Respondent owns and operates a facility that produces, processes, handles, and/or stores a regulated extremely hazardous substance, anhydrous ammonia. The facility uses anhydrous ammonia in a closed-circuit refrigeration system to produce and store ice. Though the ice maker process runs continually, employees are not normally present at the facility outside of business hours. On March 15, 2016, at 22:53, the city Fire Department was notified of a potential release at the facility. Firefighters who responded to the facility believed there had been an anhydrous ammonia release and confirmed that ammonia was in the air by using atmospheric monitoring. The Fire Department notified Respondent's operations manager of the release from the facility. Respondent's employees came to the facility and worked with the Fire Department to stop the release. Following Fire Department protocol, firefighters donned HAZMAT suits to enter the Facility and shut down the compressor. Firefighters remained on site monitoring the air until 05:57 on March 16.
Following a root cause analysis, Respondent determined that a housing seal on a reciprocating compressor had failed, allowing the release. Respondent calculated a release of 51 pounds of anhydrous ammonia over 196 minutes.
Following its analysis, Respondent replaced the faulty compressor and implemented additional improvements to the process and increased inspection regularity. By failing to identify or prevent the warped seal and then allowing the process to run interrupted as it released anhydrous ammonia, Respondent violated the requirement of CAA § 113(r)(1) for owners and operators of stationary sources to design and maintain a safe facility, taking such steps as are necessary to prevent releases.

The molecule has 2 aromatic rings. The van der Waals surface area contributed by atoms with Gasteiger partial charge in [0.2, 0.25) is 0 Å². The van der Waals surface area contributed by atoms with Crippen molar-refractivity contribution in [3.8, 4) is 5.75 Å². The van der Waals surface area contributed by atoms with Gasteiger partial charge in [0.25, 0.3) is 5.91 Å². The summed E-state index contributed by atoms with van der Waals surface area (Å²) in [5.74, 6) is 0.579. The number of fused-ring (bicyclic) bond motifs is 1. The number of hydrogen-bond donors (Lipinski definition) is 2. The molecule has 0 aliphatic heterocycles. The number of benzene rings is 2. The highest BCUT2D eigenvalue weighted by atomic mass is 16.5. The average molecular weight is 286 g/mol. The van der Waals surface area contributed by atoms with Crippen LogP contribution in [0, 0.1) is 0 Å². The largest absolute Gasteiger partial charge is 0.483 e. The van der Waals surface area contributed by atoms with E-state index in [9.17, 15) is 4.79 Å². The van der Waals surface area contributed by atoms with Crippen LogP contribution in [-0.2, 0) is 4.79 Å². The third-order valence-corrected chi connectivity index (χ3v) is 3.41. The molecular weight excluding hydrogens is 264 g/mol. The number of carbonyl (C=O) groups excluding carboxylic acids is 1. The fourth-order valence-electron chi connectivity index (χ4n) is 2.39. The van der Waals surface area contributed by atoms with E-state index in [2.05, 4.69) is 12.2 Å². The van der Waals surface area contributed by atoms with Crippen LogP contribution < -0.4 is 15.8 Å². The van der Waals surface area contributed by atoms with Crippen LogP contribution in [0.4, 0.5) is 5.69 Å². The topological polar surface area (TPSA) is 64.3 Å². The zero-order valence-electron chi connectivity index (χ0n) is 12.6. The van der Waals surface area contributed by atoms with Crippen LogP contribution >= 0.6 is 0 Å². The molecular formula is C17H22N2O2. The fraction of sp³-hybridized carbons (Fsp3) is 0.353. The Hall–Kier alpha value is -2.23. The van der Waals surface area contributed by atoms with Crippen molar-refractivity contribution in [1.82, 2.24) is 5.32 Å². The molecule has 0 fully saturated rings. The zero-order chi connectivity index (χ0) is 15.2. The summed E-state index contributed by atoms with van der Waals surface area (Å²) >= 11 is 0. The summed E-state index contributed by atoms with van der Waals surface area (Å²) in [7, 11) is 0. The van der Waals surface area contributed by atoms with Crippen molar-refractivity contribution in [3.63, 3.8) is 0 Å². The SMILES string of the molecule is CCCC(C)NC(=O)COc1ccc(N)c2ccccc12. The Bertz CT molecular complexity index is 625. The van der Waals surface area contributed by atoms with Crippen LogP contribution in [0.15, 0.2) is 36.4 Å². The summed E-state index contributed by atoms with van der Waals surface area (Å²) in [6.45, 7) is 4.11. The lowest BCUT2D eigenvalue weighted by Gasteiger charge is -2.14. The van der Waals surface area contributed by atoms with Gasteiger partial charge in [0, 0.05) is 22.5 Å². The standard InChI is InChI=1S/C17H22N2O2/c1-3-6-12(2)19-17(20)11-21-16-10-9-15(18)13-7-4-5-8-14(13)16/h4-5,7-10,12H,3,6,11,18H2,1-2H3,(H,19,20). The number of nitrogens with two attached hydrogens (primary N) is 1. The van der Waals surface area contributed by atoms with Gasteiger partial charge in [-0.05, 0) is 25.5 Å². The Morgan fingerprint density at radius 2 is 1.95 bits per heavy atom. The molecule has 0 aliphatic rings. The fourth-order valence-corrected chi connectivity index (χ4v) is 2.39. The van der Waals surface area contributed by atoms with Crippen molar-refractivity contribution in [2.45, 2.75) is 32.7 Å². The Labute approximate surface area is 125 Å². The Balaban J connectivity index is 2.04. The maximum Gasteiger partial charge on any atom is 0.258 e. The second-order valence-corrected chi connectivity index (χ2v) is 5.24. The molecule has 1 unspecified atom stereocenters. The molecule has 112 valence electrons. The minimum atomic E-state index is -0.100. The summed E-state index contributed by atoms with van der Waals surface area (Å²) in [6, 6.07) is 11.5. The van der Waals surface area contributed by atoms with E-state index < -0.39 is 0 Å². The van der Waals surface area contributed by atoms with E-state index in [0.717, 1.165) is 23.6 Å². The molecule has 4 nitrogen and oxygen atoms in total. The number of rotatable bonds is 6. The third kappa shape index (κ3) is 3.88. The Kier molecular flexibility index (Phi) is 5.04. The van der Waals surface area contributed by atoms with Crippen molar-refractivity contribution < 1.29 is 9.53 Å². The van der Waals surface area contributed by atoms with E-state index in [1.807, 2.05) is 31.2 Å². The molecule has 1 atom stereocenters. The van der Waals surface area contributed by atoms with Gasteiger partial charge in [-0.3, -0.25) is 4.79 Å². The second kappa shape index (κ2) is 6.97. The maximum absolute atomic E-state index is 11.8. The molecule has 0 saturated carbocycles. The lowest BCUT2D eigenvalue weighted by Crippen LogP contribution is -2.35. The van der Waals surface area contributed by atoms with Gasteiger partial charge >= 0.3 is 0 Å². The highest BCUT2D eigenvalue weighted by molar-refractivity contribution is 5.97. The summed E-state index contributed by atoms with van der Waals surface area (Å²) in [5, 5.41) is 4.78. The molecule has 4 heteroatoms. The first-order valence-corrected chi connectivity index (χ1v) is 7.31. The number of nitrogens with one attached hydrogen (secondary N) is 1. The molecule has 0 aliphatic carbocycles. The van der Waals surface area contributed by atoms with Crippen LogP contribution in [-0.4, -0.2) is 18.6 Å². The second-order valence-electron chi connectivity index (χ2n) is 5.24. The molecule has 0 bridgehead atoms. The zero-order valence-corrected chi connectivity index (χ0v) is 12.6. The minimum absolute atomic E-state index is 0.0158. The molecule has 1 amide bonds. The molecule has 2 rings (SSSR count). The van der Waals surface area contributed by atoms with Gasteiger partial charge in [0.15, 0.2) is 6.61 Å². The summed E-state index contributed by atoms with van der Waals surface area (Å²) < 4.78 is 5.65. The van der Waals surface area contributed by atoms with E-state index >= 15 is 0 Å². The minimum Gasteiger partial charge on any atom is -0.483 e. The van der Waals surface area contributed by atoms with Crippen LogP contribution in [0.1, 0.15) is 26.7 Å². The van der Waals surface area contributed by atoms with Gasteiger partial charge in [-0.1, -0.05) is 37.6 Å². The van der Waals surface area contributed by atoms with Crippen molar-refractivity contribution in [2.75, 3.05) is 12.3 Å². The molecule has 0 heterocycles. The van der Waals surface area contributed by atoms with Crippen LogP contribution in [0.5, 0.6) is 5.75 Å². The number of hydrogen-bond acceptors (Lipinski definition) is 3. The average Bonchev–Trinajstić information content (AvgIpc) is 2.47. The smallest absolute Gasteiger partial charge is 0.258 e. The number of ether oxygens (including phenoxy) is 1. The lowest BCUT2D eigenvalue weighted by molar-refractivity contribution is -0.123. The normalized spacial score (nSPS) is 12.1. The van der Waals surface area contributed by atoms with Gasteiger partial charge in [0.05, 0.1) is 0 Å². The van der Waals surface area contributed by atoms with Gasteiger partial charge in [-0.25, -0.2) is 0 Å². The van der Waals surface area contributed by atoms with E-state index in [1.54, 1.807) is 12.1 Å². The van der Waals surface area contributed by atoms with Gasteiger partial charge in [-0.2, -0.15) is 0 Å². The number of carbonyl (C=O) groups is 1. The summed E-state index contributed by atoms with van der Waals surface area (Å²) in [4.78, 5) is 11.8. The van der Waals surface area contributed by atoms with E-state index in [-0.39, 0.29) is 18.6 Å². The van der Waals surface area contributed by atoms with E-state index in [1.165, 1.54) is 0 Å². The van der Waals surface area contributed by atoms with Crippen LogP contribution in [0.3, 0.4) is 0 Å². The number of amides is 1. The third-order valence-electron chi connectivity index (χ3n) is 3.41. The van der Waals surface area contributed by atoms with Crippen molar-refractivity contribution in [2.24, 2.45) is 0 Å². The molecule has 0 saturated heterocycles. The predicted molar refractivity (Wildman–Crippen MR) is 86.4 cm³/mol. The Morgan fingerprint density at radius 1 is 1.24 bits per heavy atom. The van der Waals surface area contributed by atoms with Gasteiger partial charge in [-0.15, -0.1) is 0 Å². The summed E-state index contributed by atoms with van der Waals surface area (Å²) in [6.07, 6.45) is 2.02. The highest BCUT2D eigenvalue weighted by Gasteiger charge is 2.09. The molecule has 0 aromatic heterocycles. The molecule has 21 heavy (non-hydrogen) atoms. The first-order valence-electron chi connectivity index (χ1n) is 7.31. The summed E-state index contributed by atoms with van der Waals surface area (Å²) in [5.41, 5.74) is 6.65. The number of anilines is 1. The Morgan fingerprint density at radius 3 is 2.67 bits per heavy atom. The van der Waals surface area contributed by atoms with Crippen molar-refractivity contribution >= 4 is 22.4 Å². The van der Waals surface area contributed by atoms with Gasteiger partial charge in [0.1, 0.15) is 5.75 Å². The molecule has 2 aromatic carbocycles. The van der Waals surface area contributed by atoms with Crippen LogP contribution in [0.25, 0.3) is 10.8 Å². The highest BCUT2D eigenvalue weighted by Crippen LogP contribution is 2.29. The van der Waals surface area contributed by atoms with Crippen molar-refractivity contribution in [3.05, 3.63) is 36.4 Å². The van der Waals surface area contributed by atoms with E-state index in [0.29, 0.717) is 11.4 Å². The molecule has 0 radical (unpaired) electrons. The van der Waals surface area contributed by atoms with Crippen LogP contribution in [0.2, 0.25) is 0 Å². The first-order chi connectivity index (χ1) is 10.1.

CIVIL PENALTY AND TERMS OF SETTLEMENT
Upon consideration of the entire record herein and upon consideration of the size of the business, the economic impact of the penalty on the business, the violator's full compliance history and good faith efforts to comply, the duration of the violation, payment by the violator of penalties previously assessed for the same violation, the economic benefit of noncompliance, the seriousness of the violation, specific facts and equities, litigation risks, and other factors as justice may require, the parties agree that $40,000 is an appropriate penalty to resolve this matter.
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